Enabling Precision Medicine Through Functional Proteomics
Decoding the human genome gave us a much better understanding of the genetic basis of cancer—yet we still face the same challenges in cancer care that we faced a decade ago: a lack of new drug targets and resistance to existing drugs. The disparity between the enormous amount of genomic data available to us and the limited treatment options at our disposal calls for innovative strategies for research and drug discovery.
To identify new drugs and make better use of existing ones, we badly need functional proteomics approaches. (Proteomics is the large-scale study of proteins.) While genomic sequencing can help us identify the gene alterations associated with a predisposition to cancer, the real causes of the disease are the deviations in the encoded proteins. As Canada Research Chair in the Molecular and Epigenetic Basis of Cancer, Dr. Shawn Li is embracing technological innovations to uncover critical nodes in the regulatory protein network that underpin cancer development and progression as well as drug resistance.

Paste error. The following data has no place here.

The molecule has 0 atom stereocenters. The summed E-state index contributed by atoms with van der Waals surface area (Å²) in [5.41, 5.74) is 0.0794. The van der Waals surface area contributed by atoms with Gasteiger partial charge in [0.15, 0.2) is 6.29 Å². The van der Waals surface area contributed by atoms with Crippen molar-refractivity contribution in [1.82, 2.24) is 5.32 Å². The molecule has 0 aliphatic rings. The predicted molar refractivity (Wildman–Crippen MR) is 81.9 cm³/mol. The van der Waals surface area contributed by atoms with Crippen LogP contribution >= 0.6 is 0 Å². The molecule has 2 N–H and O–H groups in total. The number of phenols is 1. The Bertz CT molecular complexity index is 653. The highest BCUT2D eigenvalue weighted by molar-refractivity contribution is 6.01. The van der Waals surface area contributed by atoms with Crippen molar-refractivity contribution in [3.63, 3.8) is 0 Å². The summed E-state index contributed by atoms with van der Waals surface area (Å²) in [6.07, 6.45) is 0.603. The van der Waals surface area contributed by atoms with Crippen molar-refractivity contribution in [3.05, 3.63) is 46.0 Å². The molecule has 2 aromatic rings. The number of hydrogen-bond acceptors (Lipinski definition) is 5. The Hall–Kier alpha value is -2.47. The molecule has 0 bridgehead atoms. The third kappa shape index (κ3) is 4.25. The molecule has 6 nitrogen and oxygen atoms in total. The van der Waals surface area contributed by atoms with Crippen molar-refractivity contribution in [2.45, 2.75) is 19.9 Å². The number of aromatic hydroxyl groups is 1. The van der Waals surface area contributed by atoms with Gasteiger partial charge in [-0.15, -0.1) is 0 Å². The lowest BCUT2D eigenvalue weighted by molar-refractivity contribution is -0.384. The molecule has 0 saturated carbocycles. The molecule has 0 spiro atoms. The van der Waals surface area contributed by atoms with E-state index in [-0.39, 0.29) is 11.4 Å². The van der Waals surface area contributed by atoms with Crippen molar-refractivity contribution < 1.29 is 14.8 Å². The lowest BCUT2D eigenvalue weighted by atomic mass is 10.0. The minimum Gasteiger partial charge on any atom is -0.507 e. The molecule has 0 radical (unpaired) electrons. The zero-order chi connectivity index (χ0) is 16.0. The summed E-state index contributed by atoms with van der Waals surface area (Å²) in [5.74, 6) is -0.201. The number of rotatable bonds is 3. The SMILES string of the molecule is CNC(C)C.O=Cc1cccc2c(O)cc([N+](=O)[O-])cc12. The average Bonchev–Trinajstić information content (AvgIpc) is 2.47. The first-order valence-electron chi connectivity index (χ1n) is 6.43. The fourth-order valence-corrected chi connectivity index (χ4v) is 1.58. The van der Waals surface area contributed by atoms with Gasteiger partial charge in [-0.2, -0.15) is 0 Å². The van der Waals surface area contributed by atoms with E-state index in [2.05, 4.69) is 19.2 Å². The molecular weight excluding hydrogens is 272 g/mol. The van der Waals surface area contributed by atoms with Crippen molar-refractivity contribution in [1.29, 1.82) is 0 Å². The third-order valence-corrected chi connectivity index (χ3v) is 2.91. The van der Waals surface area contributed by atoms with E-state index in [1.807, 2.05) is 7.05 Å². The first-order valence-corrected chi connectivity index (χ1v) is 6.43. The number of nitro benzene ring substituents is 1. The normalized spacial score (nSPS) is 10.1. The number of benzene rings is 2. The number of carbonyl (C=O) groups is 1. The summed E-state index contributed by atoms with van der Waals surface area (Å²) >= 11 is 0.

Rather than using surrogate markers (such as DNA mutation) to infer signalling pathway activation in cancer, Li’s innovative proteomic technologies allow him and his research team to directly measure the activity of key drivers of cancer (such as protein kinases and lysine methyltransferases) and their associated signalling networks with unprecedented sensitivity and efficiency.
By shedding light on the functional proteome of cancer development and drug resistance, Li’s research will lead to new more accurate diagnosis and precise treatment of cancer.